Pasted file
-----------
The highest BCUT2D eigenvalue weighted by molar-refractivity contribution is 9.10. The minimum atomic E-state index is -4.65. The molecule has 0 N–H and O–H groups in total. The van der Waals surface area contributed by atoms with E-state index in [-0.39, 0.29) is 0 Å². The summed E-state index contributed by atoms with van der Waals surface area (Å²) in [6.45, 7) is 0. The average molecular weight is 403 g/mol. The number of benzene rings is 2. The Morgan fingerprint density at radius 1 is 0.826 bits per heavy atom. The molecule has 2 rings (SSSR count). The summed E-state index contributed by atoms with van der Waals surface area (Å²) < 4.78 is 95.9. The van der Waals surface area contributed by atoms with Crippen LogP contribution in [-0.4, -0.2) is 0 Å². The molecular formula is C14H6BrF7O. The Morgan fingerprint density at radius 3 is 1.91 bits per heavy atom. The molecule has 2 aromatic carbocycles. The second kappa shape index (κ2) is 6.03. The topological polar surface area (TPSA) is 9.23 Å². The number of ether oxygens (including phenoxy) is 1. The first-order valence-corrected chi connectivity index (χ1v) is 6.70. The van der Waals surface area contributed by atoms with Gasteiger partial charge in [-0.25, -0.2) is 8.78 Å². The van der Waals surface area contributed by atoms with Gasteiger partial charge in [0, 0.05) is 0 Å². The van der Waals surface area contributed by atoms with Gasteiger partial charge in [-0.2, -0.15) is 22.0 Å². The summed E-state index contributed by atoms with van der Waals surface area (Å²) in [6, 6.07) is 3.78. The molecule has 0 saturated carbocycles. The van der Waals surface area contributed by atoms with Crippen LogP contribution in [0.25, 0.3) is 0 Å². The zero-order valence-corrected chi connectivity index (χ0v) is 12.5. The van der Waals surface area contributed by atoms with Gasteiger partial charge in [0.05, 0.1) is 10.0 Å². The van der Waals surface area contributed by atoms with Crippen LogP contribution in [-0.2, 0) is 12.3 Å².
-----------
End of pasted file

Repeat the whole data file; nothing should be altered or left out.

The highest BCUT2D eigenvalue weighted by molar-refractivity contribution is 9.10. The minimum atomic E-state index is -4.65. The molecule has 0 N–H and O–H groups in total. The van der Waals surface area contributed by atoms with E-state index in [-0.39, 0.29) is 0 Å². The summed E-state index contributed by atoms with van der Waals surface area (Å²) in [6.45, 7) is 0. The average molecular weight is 403 g/mol. The number of benzene rings is 2. The Morgan fingerprint density at radius 1 is 0.826 bits per heavy atom. The molecule has 2 rings (SSSR count). The summed E-state index contributed by atoms with van der Waals surface area (Å²) < 4.78 is 95.9. The van der Waals surface area contributed by atoms with Crippen LogP contribution in [-0.4, -0.2) is 0 Å². The molecular formula is C14H6BrF7O. The Morgan fingerprint density at radius 3 is 1.91 bits per heavy atom. The molecule has 2 aromatic carbocycles. The second kappa shape index (κ2) is 6.03. The topological polar surface area (TPSA) is 9.23 Å². The number of ether oxygens (including phenoxy) is 1. The first-order valence-corrected chi connectivity index (χ1v) is 6.70. The van der Waals surface area contributed by atoms with Gasteiger partial charge in [-0.25, -0.2) is 8.78 Å². The van der Waals surface area contributed by atoms with Gasteiger partial charge in [0, 0.05) is 0 Å². The van der Waals surface area contributed by atoms with Gasteiger partial charge in [-0.2, -0.15) is 22.0 Å². The summed E-state index contributed by atoms with van der Waals surface area (Å²) in [6, 6.07) is 3.78. The molecule has 0 saturated carbocycles. The van der Waals surface area contributed by atoms with Crippen LogP contribution in [0.25, 0.3) is 0 Å². The zero-order valence-corrected chi connectivity index (χ0v) is 12.5. The van der Waals surface area contributed by atoms with Gasteiger partial charge in [0.05, 0.1) is 10.0 Å². The van der Waals surface area contributed by atoms with Crippen LogP contribution in [-0.2, 0) is 12.3 Å².